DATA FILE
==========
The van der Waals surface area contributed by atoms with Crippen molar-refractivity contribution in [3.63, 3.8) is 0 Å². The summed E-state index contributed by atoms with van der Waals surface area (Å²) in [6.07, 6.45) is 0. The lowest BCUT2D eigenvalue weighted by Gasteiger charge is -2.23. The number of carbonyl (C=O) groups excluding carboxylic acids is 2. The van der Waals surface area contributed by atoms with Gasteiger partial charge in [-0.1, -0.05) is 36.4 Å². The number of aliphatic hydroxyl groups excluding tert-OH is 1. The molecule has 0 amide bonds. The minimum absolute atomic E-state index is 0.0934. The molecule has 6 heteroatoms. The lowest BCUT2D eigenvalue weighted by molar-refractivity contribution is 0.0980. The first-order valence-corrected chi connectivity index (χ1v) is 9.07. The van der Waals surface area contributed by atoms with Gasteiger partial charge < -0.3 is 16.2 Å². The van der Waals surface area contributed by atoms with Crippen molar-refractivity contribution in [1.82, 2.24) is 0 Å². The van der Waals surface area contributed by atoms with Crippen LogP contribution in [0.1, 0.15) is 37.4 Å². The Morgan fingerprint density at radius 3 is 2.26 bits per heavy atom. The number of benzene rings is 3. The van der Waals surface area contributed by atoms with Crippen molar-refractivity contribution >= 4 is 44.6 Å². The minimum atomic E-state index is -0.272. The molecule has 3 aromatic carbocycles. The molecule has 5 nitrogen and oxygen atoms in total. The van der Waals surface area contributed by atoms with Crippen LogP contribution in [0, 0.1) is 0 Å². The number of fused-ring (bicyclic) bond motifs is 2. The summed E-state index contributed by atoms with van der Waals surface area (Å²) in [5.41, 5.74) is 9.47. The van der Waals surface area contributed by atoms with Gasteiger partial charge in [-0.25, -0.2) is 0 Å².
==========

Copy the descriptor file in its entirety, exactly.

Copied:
The van der Waals surface area contributed by atoms with Crippen molar-refractivity contribution in [3.63, 3.8) is 0 Å². The summed E-state index contributed by atoms with van der Waals surface area (Å²) in [6.07, 6.45) is 0. The lowest BCUT2D eigenvalue weighted by Gasteiger charge is -2.23. The number of carbonyl (C=O) groups excluding carboxylic acids is 2. The van der Waals surface area contributed by atoms with Gasteiger partial charge in [-0.1, -0.05) is 36.4 Å². The number of aliphatic hydroxyl groups excluding tert-OH is 1. The molecule has 0 amide bonds. The minimum absolute atomic E-state index is 0.0934. The molecule has 6 heteroatoms. The lowest BCUT2D eigenvalue weighted by molar-refractivity contribution is 0.0980. The first-order valence-corrected chi connectivity index (χ1v) is 9.07. The van der Waals surface area contributed by atoms with Gasteiger partial charge < -0.3 is 16.2 Å². The van der Waals surface area contributed by atoms with Crippen molar-refractivity contribution in [1.82, 2.24) is 0 Å². The van der Waals surface area contributed by atoms with Crippen LogP contribution in [0.1, 0.15) is 37.4 Å². The Morgan fingerprint density at radius 3 is 2.26 bits per heavy atom. The number of benzene rings is 3. The van der Waals surface area contributed by atoms with Crippen molar-refractivity contribution >= 4 is 44.6 Å². The minimum atomic E-state index is -0.272. The molecule has 3 aromatic carbocycles. The molecule has 5 nitrogen and oxygen atoms in total. The van der Waals surface area contributed by atoms with Crippen LogP contribution in [0, 0.1) is 0 Å². The number of fused-ring (bicyclic) bond motifs is 2. The summed E-state index contributed by atoms with van der Waals surface area (Å²) in [5.41, 5.74) is 9.47. The van der Waals surface area contributed by atoms with Gasteiger partial charge in [-0.25, -0.2) is 0 Å².